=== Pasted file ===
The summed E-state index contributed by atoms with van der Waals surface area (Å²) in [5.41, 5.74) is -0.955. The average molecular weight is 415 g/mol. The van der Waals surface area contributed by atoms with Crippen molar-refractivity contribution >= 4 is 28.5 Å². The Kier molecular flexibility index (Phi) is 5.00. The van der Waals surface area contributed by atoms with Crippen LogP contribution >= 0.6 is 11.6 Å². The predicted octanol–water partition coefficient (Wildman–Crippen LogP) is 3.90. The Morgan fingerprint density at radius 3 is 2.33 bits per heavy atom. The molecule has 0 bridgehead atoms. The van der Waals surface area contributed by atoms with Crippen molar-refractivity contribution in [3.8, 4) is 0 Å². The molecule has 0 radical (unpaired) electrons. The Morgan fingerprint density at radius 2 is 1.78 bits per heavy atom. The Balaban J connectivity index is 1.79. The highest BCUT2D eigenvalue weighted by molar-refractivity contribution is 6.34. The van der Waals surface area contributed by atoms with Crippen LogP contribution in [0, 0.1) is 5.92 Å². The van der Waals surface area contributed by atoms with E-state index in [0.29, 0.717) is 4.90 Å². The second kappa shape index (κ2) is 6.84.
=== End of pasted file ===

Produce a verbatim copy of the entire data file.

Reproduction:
The summed E-state index contributed by atoms with van der Waals surface area (Å²) in [5.41, 5.74) is -0.955. The average molecular weight is 415 g/mol. The van der Waals surface area contributed by atoms with Crippen molar-refractivity contribution >= 4 is 28.5 Å². The Kier molecular flexibility index (Phi) is 5.00. The van der Waals surface area contributed by atoms with Crippen LogP contribution >= 0.6 is 11.6 Å². The predicted octanol–water partition coefficient (Wildman–Crippen LogP) is 3.90. The Morgan fingerprint density at radius 3 is 2.33 bits per heavy atom. The molecule has 0 bridgehead atoms. The van der Waals surface area contributed by atoms with Crippen molar-refractivity contribution in [3.8, 4) is 0 Å². The molecule has 0 radical (unpaired) electrons. The Morgan fingerprint density at radius 2 is 1.78 bits per heavy atom. The Balaban J connectivity index is 1.79. The highest BCUT2D eigenvalue weighted by molar-refractivity contribution is 6.34. The van der Waals surface area contributed by atoms with Crippen LogP contribution in [0, 0.1) is 5.92 Å². The van der Waals surface area contributed by atoms with E-state index in [0.29, 0.717) is 4.90 Å². The second kappa shape index (κ2) is 6.84.